Institute Awards for “Best Young Actor.”  She followed up these projects with acclaimed
performances in Lens Love Story; September; and in the horror film Rogue alongside Michael
Vartan and Radha Mitchell.  Her other film credits include  Scott Treem’s independent  That
Evening Sun opposite Hal Holbrook. 
Wasikowska will again co-star with  Jamie  Bell in the upcoming  Stainless Steel with
Dame Judi Dench.  She will also appear in Rodrigo Garcia’s Albert Nobbs (written by and costarring Glenn Close), and The Wettest Country in the World with Gary Oldman.  Wasikowska
resides in Canberra, Australia with her parents and two siblings.
RYŌ KASE, 加瀬 Kase Ryō (Hiroshi Takahashi) was born in Yokohama, Japan,
but  grew up in Bellevue, Washington until he was seven. He made his film debut in 2000 in
Sogo Ishii’s  Gojo reisenki: Gojoe. Since then, he has starred in over fifty movies. His first
appearance in a US movie was 2006, when he portrayed Shimizu, one of the young Japanese
soldiers, in Clint Eastwood’s Letters from Iwo Jima.
SCHUYLER FISK (Elizabeth Cotton) has appeared in several feature films and
television shows since her childhood, with her debut role at the age of eleven in The Baby-Sitters
Club followed shortly by Nickelodeon’s beloved family film Snow Day.  In 2002, she starred in
the Jake Kasdan film Orange County alongside Jack Black and Colin Hanks.  Fisk also landed
guest roles on the series “One Tree Hill” and “Law & Order: Special Victims Unit,” as well as
the film American Gun, which was nominated for three Independent Spirit Awards.
In 2006, Fisk starred in the film  I’m Reed Fish with Jay Baruchel, for which she wrote
and performed the song “From Where I’m Standing.”  As a musician, Fisk has also contributed
original songs to  The Last Kiss and  Penelope.  Her  first release,  The Good Stuff, debuted on
Billboard’s Heatseekers Chart and at Number One on the iTunes Singer/Songwriter Chart.  Her 16
sophomore album, Blue Ribbon Winner, was released in March 2011. More information about
her music career can be found at
JANE ADAMS (Mabel Tell) has appeared in many feature films including  The
Wackness; The Brave One; Little Children;  Lemony Snicket;  Eternal Sunshine of the Spotless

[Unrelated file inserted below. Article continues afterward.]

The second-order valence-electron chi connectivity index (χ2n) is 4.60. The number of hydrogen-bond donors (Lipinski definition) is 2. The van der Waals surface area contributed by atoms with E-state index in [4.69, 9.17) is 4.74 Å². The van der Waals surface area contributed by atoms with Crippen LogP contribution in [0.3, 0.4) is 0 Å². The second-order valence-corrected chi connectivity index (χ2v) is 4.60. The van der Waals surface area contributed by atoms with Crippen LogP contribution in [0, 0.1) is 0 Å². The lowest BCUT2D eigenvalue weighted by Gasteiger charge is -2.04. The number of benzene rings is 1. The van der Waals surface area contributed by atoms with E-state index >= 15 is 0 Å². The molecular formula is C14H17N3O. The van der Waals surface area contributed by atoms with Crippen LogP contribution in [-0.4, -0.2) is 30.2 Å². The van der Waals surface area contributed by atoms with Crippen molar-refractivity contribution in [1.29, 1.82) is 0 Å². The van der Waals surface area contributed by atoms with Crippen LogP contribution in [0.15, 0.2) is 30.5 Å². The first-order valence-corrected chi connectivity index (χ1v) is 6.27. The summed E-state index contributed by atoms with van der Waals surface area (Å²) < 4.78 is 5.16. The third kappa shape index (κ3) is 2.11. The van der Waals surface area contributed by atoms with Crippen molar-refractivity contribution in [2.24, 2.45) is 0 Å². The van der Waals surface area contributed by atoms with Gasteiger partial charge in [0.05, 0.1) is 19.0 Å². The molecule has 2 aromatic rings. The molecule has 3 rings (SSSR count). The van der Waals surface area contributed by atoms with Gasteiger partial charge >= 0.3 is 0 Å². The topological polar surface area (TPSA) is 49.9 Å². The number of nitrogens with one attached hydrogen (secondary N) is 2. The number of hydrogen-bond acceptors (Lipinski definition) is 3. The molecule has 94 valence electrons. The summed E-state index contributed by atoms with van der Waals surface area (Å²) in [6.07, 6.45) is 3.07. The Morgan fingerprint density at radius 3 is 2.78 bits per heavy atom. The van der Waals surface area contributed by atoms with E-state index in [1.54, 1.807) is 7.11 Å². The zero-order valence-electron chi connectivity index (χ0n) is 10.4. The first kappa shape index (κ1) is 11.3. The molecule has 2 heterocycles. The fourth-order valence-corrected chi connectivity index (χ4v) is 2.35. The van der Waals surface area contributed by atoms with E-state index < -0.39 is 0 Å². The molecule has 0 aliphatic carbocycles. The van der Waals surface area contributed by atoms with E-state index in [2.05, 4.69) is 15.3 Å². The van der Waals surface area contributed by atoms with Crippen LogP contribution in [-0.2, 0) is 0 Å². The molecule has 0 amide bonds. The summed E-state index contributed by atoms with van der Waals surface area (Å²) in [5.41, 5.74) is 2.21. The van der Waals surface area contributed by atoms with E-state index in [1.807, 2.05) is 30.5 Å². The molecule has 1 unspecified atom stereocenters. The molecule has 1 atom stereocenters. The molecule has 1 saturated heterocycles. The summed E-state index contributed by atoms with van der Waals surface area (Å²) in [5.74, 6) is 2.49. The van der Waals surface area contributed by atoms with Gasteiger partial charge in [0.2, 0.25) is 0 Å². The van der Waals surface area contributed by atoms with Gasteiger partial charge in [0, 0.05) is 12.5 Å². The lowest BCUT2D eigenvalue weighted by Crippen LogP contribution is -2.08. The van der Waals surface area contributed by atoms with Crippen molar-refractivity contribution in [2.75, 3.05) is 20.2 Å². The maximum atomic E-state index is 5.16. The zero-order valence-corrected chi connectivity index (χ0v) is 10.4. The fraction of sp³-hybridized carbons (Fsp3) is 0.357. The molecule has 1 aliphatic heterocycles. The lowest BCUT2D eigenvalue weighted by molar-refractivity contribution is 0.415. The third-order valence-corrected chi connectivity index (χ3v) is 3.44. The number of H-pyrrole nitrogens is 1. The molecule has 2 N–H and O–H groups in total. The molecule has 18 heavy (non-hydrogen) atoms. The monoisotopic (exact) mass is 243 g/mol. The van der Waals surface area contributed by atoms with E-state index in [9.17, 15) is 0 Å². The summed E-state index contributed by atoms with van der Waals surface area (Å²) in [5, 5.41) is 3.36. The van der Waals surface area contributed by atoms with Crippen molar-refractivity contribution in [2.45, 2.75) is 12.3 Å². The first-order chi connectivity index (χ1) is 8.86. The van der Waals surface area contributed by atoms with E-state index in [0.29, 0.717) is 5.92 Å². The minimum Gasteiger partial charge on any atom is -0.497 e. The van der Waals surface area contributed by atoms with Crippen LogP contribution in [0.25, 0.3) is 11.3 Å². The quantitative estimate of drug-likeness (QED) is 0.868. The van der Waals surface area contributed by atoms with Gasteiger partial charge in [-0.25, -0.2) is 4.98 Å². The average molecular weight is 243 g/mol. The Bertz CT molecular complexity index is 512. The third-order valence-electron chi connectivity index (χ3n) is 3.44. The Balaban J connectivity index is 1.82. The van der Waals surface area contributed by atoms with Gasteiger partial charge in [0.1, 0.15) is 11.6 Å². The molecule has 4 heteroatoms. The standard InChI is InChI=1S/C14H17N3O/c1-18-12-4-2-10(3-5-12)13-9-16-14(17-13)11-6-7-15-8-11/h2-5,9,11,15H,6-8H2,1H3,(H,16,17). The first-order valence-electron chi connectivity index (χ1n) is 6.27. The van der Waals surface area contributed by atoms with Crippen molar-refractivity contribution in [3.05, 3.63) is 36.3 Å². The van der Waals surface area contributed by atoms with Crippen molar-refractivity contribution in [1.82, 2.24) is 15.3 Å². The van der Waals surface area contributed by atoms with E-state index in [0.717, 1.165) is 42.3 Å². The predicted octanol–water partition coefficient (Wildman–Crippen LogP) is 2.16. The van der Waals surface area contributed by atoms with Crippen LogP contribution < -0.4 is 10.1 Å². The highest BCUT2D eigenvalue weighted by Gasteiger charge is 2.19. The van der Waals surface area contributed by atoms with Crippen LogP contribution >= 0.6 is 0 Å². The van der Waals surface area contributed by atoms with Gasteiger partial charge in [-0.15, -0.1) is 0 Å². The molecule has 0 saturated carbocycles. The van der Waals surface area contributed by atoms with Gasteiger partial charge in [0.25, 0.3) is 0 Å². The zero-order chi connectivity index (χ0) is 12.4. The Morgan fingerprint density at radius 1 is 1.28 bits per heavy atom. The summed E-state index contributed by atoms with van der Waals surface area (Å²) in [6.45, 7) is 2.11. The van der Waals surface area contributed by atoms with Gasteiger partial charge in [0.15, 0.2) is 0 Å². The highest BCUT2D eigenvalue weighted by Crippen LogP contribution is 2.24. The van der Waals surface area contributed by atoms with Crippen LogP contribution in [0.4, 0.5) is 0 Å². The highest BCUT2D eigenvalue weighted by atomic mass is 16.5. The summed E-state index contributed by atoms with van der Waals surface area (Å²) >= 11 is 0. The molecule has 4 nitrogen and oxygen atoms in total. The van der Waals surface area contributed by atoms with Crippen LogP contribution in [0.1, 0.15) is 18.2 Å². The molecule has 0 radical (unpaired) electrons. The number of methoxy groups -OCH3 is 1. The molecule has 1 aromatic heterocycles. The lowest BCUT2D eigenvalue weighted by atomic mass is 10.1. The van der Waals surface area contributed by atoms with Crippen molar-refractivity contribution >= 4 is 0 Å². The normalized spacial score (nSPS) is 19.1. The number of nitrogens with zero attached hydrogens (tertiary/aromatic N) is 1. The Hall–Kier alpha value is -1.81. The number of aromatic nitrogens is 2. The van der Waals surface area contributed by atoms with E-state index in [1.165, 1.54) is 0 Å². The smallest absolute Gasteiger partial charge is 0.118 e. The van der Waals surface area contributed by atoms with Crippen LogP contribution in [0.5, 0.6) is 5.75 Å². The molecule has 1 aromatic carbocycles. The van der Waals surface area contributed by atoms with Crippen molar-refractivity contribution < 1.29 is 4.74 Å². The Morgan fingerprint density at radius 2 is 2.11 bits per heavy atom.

Mind; Orange County; The Anniversary Party; Wonder Boys; and Songcatcher.  She also starred
in the memorable independent film Happiness.
Currently, Adams stars on HBO’s comedy, “Hung” as Tanya.  Her television credits also
include  “Frasier,” “Relativity,” and  “Citizen Baines,” as well as several guest appearances on
shows such as “In Plain Sight,” “House M.D.,” and “Family Ties.”   A veteran of the theatre
scene in her hometown of Seattle,  Adams is a graduate of Juilliard.   Her Broadway credits
include  I Hate Hamlet (Outer Critics Circle Award), The Crucible, and An Inspector Calls  for
which she received a Drama Desk and Tony Award.
LUSIA STRUS (Rachel Cotton) was born and raised in Chicago, where her edges were
forged in the city’s Ukrainian Village and honed at some of the most prestigious theatres in her
hometown.  Her credits include several productions at Steppenwolf Theatre including Hysteria
(directed by John Malkovich) and her commissioned solo show, it ain’t no fairy tale (which went
on to New York and Los Angeles where it received The LA Weekly Award for Outstanding Solo
Performance); many appearances at Chicago Shakespeare; Henry IV: 1&2 at The Royal
Shakespeare Company in Stratford, England and off-Broadway in New York.  She is a
longstanding member of The Neo-Futurists (Chicago and NYC) and a recipient of The Joseph
Jefferson Award for Principal Actress.
Strus has appeared in many films including 50 First Dates; Miss Congeniality 2; and Stir
of Echoes.  She  has also made guest appearances on  “Crossing Jordan,” “Early Edition,” and
“Cupid,” and appeared for two seasons on Nickelodeon’s “Ned’s Declassified School Survival
CHIN HAN (Dr. Sam Lee) is best known for his role as Mr. Lau in Warner Bros’ box
office smash, The Dark Knight, opposite Christian Bale, Morgan Freeman, Heath Ledger, Aaron
Eckhart, Maggie Gyllenhaal, and Gary Oldman.  He was also seen in Roland Emmerich’s 2012,
along with an ensemble cast of John Cusack, Amanda Peet, Chiwetel Ejiofor, Danny Glover,
Thandie Newton and Woody Harrelson.   He has recently been racking up unforgettable
performances in such film and television projects as Thom Fitzgerald’s critically-acclaimed  3
Needles, a powerful AIDS drama, starring alongside Lucy Liu, Chloe Sevigny and Sandra Oh,
and the award-winning Asian anthology series “Alter Asians.” 
Known earlier in his theater career for acting in classical comedies like Moliere’s L’ecole
Des Femmes and Shakespeare’s Twelfth Night, he soon caught the attention of advertising giant
J. Walter Thompson, and was promptly cast as the face of Citibank for a national print and
television campaign in Singapore.   The commercial made such an impact, that he was
immediately offered a lead in Singapore’s first English-language television series “Masters of the
Sea,” a prime-time soap produced by the Television Corporation of Singapore.  A spin-off series,
“Troubled Waters,” was to follow.
On stage, Han made his directorial debut with the acclaimed Asian premier of the
Broadway hit  The Blue Room.   Han has since produced and directed numerous plays and
musicals, including the official musical adaptation of Ang Lee’s The Wedding Banquet.  Chin
Han currently spends his time in both Asia and Los Angeles.
GUS VAN SANT (Director) Audiences and critics alike have taken note of Van Sant’s